H Building Stabilization
[ Economic Factors Identified in Marketing Plan


St. Augustine Historic Area Strategic Plan Page 72 of 74


St. Augustine Historic Area Strategic Plan


Page 72 of 74










SUMMARY OF STRATEGY RECOMMENDATIONS


Recommendations set forth in this Historic Area Strategic Plan are the culmination of social,
cultural, economic and physical evaluation, including assessment of the community context in
which these state-owned assets are situated. The outcome is this strategic plan that serves as
guidance for the development, management and operation of these state-owned historic
parcels and buildings.

The consultant team made up of subject matter experts in specific areas related to the planning
and development of historic areas and heritage tourism destinations has developed this plan
which garners a high level of community and stakeholder support for the strategic planning
effort and its recommendations.

UF formed advisory groups and community stakeholders including the City of St. Augustine, St.
Johns County, the National Park Service, and Flagler College have all weighed in on the direction
of the Historic Area Strategic Plan, which, in summary, recommends the following:

1. Construct a new Interpretive Center; as a partnership between UF, the NPS and the City
of St. Augustine; on the property informally known as the Mary Peck Property in
combination with adjacent state-owned parcels.

2. Preserve, renovate and rehabilitate existing state-owned building to protect the
structures, correct code and life-safety deficiencies and implement priorities consistent
with the Strategic Plan.

3. Provide multiple access points to the new Interpretive Center to reinforce this new
structure as a key focal point to experience the interpretive opportunities offered by the
NPS and UF through their individual properties and venues.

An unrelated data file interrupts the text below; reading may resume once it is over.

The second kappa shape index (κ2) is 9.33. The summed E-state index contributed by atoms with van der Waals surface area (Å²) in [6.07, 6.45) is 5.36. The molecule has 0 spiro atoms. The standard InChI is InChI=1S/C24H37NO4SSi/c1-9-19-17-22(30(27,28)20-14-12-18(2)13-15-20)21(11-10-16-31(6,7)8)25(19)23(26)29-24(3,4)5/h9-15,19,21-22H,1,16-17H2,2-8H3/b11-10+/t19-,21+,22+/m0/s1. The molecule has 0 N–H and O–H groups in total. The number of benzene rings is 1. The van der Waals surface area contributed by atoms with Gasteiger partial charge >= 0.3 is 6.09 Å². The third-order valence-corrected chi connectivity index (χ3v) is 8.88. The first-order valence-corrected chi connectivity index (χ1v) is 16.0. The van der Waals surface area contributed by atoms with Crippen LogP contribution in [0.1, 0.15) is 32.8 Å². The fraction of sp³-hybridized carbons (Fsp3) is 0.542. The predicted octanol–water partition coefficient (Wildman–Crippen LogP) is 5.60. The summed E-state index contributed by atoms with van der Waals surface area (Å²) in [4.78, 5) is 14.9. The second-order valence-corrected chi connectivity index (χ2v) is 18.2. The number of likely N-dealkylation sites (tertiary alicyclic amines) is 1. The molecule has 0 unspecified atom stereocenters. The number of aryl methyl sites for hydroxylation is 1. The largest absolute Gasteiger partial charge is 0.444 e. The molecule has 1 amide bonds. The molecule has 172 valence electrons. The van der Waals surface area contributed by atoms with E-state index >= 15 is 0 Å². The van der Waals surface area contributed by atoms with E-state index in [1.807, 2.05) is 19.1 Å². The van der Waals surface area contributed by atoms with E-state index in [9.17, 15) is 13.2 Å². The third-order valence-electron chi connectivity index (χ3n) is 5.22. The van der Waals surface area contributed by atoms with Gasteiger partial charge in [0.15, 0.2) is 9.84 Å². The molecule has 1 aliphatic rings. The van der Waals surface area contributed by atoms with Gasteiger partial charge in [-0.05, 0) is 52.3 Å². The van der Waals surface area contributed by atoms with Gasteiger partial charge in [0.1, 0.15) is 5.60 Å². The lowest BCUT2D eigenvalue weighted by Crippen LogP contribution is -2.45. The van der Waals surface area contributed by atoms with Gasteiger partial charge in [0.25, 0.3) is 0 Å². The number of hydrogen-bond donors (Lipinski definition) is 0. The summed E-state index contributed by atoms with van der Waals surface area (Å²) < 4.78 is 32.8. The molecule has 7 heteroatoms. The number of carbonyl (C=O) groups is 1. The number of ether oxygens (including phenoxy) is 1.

4. Reinforce wayfinding and signage strategies that initially direct the visitor to the City's
VIC and adjacent Historic Downtown Parking Facility. Introduce wayfinding and signage
elements that blend with the existing signage plan such that a cohesive, clear and user-
friendly system is in place as detailed in the Physical Plan.

5. Educate local, state and federal agencies about the six areas of infrastructure, landscape
and transit improvements noted in the Physical Plan that will enhance the visitor
experience through improved vehicle and pedestrian circulation. Encourage local, state
and federal agencies to fund these improvements as a cooperative action that balances
UF's investment in the St. Augustine community.

6. Incorporate period and area-appropriate hardscape and landscape features to provide a
unifying theme for the historic area.


St. Augustine Historic Area Strategic Plan Page 73 of 74


St. Augustine Historic Area Strategic Plan


Page 73 of 74










7. Adopt "Layers of History" as a flexible visitor experience strategy framework. The
implementation of the visitor experience strategy will require a high level of
coordination among governmental and nongovernmental stakeholders, including
commercial facility operators and tour services providers and nongovernmental
organizations with custodial responsibility for existing historic assets in St. Augustine.

8. Incorporate varied use of media, interactive (computer and low tech), authentic
objects, immersive environments, rich interpretation and educational programming to
maximize interpretive value of state-owned parcels and buildings.

9. Employ the Economic Model developed as part of this Historic Area Strategic Plan to
be used in the future decision making as it relates to state-owned parcels and buildings.

10. Employ a modern, centralized ticketing strategy that has the ability to collect point of
origin information and daily attendance volumes, to allocate admission revenues, and to
provide ticketing alternatives that combine visitation to several venues under one
admission price.

11. Create a Direct Support Organization to manage and maintain the state-owned parcels
and buildings.

12. Further refine and develop performance measures in order to provide a tangible and
accountable method to score progress towards a vision.

13. Implement educational programming utilizing the expertise of the University of Florida
in teaching, research and service.